• A reputation for professional excellence with integrity

    A reputation for professional excellence with integrity

  • Accurate understanding and technical analysis

    Accurate understanding and technical analysis

  • National and International Experience

    National and International Experience

  • 34 years in private legal practice

    34 years in private legal practice

  • A focus on events and consequences, not gossip

    A focus on events and consequences, not gossip

  • Helping lawyers, brokers, accountants, surveyors and other professions

    Helping lawyers, brokers, accountants, surveyors and other professions

  • There when you need him

    There when you need him

Legal Viewpoint December 2017

19 Dec 17

There has been a big change in the courts’ approach to dishonesty in criminal cases. Overturning the customary caselaw test for dishonesty in criminal cases (R v Ghosh (1982), which required examination of the perpetrator’s own understanding of whether he was being honest), in Ivey v Genting Casinos Ltd t/a Crockfords (25 October 2017) involving a casino cheat, the Supreme Court has aligned the criminal law test with civil law:  ie  ascertain the actual state of the individual’s knowledge or belief as to the facts and then determine objectively whether his conduct was honest by the standards of ordinary people. Accordingly, what the defendant subjectively regarded as ‘gamesmanship’ was upheld as dishonest cheating, and therefore theft.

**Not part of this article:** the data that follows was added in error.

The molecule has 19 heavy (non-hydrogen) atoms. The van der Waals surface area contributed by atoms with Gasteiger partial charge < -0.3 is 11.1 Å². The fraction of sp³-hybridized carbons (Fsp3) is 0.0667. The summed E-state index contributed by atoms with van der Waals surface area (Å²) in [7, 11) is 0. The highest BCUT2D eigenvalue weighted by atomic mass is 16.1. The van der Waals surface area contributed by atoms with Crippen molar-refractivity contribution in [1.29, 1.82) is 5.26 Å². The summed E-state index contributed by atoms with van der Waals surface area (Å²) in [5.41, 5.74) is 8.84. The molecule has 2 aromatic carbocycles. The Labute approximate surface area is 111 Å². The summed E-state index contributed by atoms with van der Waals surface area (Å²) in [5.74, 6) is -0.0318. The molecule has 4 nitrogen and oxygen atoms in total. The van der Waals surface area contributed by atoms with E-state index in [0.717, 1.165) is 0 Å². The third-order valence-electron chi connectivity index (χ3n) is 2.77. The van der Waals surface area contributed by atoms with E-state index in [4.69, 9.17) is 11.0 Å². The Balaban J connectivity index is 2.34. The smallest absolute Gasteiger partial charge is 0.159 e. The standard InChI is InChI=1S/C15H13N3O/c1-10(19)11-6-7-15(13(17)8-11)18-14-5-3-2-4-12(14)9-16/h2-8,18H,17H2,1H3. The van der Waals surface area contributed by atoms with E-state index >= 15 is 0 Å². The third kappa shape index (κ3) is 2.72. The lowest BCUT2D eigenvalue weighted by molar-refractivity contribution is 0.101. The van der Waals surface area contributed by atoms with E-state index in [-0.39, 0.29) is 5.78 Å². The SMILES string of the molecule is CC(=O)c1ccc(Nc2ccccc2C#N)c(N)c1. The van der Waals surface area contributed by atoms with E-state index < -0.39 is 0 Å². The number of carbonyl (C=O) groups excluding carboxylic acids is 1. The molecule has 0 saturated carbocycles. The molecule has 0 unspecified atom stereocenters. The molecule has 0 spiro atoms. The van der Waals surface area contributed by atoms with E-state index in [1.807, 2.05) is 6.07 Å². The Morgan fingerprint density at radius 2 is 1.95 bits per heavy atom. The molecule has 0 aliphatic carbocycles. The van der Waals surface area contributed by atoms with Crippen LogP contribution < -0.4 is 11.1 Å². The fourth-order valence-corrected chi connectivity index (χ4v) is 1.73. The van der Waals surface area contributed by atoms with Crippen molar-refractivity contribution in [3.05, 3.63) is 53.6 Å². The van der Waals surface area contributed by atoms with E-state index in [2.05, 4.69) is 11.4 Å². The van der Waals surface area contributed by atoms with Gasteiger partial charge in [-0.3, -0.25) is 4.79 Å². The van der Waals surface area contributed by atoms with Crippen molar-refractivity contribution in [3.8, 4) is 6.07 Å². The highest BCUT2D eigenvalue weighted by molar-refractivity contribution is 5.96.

In Howlett v Davies, the Court of Appeal has ruled that a district judge was entitled to find that a civil claimant, who falsely alleged injuries from a low-speed vehicle collision, was fundamentally dishonest (FD), even though the insurers who contested the claim had not formally claimed dismissal on grounds of FD,  because the suggestion of the claimant’s lack of honesty had been raised before and during trial and she did nothing to challenge it.

Meanwhile, In Liverpool Victoria Insurance Company Ltd -v- Mehmet Yavuz and ors, a Judge has warned that solicitors who glibly sign off online portal documents containing ‘statements of truth’, to effect that the allegations (of fault or injury) being made are believed to be true, risk personal investigation and censure.

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Professional Risk Expertise

Mike Willis has worked with a diverse range of professions including...

The FMWL Approach …

  • Accurate understanding and technical analysis;
  • Focus on duty, causal event(s) and consequences; not gossip…
  • Sensitive but objective empathy;
  • Overarching commerciality; and
  • Clear aims, with vision where necessary to explore indirect routes to solutions.